Roberto Gonzalvo, 33, had just stepped off Peter Pan 8733, the afternoon nonstop from Baltimore. He was still adjusting his eyes to the harsh fluorescent glare of New York City’s Port Authority Bus Terminal and about to ride the A train to his cousin’s apartment in Washington Heights. “I gave the man my ticket and that was it.”
He might have gotten in just under the wire.
This was a few hours after Mayor Bill de Blasio and Gov. Andrew Cuomo announced — separately, of course — their latest efforts to shore up New York’s defenses against the coronavirus. Though the state’s infection rate has remained below 1% for a month and counting, things aren’t going nearly so well in many other places. And that has New York officials glancing warily across the map.
On Tuesday, Cuomo said that Maryland and three other eastern states — Delaware, Ohio and West Virginia — were being added to the quarantine list, meaning that anyone arriving from any of those places is supposed to remain isolated for 14 days before stepping outside in New York.
Gonzalvo sounded surprised when he heard that. “It includes Maryland? Are you sure?”
It does now. It’s 34 states in all, including a lot of places that traveling New Yorkers used to like to go. Sure puts a damper on those spontaneous jaunts to Miami or Vegas or New Orleans, the current legal requirement to self-isolate for two weeks after returning to New York. Meanwhile, three former COVID-19 hot spots — Washington, Oregon and Arizona — have managed to earn their way off the bad list. So feel free to book a flight to Portland, Oregon, for some peace and quiet.
Or maybe not.
But give the Oregon city this much credit: After more than 100 days of protests and street violence over policing practices, the positivity rate is 4.8%, well below the 10% quarantine threshold.
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The whole point is to keep New York’s infection rate where it is or send it even lower, and the test data rules. “The infection rate is a pure function of what New Yorkers are doing,” Cuomo told reporters at his office in Manhattan on Tuesday, a refrain he’s been sounding for months.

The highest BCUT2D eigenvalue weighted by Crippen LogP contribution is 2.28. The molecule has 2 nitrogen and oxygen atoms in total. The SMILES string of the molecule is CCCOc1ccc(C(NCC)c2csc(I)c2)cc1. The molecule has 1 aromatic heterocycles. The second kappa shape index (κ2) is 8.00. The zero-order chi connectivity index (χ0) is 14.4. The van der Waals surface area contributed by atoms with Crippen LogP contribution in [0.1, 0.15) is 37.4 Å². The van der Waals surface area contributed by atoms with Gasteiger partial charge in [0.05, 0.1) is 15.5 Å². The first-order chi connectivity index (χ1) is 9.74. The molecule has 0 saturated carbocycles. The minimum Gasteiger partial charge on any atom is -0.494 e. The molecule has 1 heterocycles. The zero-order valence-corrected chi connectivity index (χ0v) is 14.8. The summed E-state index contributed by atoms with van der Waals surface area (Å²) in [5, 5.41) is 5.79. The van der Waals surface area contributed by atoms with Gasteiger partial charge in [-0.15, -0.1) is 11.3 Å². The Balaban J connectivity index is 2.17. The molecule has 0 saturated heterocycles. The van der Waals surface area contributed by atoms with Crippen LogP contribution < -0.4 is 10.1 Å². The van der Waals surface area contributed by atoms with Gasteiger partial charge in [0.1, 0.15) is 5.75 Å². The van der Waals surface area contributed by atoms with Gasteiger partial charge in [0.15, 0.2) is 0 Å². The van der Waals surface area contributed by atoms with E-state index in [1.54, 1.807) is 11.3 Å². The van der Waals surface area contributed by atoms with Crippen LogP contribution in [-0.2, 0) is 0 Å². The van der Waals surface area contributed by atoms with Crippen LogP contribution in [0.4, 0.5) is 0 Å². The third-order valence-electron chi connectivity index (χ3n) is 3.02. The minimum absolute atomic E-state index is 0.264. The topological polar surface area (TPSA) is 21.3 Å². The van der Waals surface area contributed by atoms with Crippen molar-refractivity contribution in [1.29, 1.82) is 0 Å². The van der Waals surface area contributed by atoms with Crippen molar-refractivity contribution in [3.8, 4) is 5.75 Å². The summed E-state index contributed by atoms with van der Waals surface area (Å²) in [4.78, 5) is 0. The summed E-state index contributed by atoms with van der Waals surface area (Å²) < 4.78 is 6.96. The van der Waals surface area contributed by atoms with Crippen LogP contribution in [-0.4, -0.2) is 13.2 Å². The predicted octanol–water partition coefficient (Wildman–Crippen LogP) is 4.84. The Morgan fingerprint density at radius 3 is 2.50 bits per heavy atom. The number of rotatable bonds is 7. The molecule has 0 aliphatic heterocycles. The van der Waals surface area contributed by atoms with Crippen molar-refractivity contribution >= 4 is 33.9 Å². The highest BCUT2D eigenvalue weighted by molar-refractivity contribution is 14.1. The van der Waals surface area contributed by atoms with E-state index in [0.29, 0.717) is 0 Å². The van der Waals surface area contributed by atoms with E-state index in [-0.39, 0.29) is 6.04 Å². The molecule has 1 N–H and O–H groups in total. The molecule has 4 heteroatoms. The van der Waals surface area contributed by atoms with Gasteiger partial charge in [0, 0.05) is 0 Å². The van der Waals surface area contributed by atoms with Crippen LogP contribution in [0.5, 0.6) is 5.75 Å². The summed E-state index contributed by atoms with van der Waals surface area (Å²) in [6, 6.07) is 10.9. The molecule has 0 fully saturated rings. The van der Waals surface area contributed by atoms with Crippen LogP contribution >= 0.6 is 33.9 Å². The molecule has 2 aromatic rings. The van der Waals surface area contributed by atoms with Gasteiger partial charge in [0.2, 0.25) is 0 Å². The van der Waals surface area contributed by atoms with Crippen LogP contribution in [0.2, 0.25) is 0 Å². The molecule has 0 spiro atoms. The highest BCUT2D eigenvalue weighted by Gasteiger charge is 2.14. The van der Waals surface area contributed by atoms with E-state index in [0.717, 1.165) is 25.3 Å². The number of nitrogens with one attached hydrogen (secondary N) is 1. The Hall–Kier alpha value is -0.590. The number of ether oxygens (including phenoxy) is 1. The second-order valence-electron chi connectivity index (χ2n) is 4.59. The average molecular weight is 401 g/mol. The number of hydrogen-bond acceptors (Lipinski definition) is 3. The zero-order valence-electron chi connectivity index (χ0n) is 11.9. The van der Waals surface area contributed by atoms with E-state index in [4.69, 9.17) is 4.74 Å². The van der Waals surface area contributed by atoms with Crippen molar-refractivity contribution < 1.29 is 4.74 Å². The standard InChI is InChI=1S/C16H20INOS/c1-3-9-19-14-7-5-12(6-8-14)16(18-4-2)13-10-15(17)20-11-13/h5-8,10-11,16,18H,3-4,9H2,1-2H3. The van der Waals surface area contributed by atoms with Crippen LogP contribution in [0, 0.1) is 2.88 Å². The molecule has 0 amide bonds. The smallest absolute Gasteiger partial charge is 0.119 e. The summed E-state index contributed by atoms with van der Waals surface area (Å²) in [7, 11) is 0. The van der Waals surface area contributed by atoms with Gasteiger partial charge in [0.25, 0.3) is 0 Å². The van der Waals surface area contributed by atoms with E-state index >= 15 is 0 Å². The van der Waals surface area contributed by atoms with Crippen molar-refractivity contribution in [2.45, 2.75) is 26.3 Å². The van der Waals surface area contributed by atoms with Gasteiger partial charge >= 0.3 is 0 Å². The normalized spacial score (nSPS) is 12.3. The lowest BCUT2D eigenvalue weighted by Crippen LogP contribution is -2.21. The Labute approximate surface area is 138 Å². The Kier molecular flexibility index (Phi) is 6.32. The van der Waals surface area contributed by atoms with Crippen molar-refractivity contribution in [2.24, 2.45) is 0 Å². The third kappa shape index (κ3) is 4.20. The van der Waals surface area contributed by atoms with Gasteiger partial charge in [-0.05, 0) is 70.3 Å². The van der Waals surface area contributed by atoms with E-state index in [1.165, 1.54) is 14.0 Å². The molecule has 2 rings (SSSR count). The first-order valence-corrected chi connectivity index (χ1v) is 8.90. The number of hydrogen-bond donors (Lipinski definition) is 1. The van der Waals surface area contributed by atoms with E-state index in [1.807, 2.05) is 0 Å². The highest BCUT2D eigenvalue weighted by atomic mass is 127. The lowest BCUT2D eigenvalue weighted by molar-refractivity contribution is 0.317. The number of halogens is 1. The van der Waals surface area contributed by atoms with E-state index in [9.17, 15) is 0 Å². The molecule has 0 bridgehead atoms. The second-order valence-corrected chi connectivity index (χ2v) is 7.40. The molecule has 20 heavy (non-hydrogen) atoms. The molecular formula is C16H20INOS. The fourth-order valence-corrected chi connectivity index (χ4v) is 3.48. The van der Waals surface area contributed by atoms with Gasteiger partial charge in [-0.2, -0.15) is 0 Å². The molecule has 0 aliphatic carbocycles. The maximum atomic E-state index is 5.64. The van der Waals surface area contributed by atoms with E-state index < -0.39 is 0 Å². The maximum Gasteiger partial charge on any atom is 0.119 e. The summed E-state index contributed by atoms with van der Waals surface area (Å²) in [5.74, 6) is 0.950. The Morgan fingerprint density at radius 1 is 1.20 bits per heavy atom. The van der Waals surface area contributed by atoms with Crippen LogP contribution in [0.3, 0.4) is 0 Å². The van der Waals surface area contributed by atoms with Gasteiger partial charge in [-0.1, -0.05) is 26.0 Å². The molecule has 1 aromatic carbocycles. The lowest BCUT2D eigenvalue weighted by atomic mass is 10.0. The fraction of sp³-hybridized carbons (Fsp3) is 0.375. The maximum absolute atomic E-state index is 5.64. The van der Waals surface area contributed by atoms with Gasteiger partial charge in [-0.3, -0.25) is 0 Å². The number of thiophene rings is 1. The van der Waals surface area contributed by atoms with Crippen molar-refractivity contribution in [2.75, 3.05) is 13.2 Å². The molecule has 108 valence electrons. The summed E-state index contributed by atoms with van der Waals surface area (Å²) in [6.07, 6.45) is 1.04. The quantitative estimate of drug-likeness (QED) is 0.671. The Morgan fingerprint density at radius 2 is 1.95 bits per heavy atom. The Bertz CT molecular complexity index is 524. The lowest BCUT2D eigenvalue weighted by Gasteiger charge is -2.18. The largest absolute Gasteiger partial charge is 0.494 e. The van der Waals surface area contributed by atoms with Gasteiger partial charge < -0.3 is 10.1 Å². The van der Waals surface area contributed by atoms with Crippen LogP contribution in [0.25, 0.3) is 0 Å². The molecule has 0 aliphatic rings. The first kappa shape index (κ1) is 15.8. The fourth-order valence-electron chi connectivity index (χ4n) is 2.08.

So can all this quarantining possibly be enforced? Can’t people just come and fade into the New York crowd? The massive numbers seem to say, “Well, duh!”
Travel is still down because of the virus, but just by way of comparison: The Port Authority terminal counted 8,000 buses on an average weekday last year. To that total, add the 290,000 vehicles that crossed from New Jersey into New York City per day, on the George Washington Bridge, Lincoln Tunnel, Holland Tunnel, Goethals Bridge, Outerbridge Crossing and Bayonne Bridge. And then there are the airports, Amtrak, the commuter rail lines, the ferries and — well, it’s a lot of people to notify on their way into New York.
And some of them may not even know the latest wrinkles in the rules, as at least one Port Authority arrivee seemed not to on Tuesday.
For his part, de Blasio said that he was expecting universal voluntary compliance. But just in case, he was sending New York City sheriff’s deputies to provide “educational” presentations on interstate buses and remind everyone of the potential $2,000 fines. Riders on those buses, he said, will be asked to fill out forms detailing where they’ve been, as well as their contact information and quarantine plans while in New York.
“This is so important to keeping us safe,” de Blasio has emphasized.
The efforts don’t stop there. Last month, the city ordered hotels and short-term rentals to require visitors to complete quarantine forms at check-in. Again, universal voluntary compliance is the hoped-for result with fines — and even potential arrest — for those who loudly refuse to comply or whose noncompliance causes harm. One Brooklyn couple was hauled off an NYC Ferry in handcuffs over the weekend at Brooklyn Bridge Park when they refused the captain’s request to wear face masks.
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But when the numbers are this large, city and state officials really have no choice but to lean on moral persuasion. In fact, most people seem inclined to cooperate, even if a few never will. At the Port Authority’s north terminal, most people were wearing face masks. Though the crowds at the terminal are noticeably larger than even a week or two ago, they are still down from a normal early September.
“What exactly am I supposed to do?” Roberto Gonzalvo asked before he headed off to the subway. “Stay in the apartment for two weeks?”
He didn’t say one way or another whether he’d be meeting that requirement. But he did keep his black face mask across his mouth and his nose as he walked toward the Eighth Avenue trains.
Originally published on MarketWatch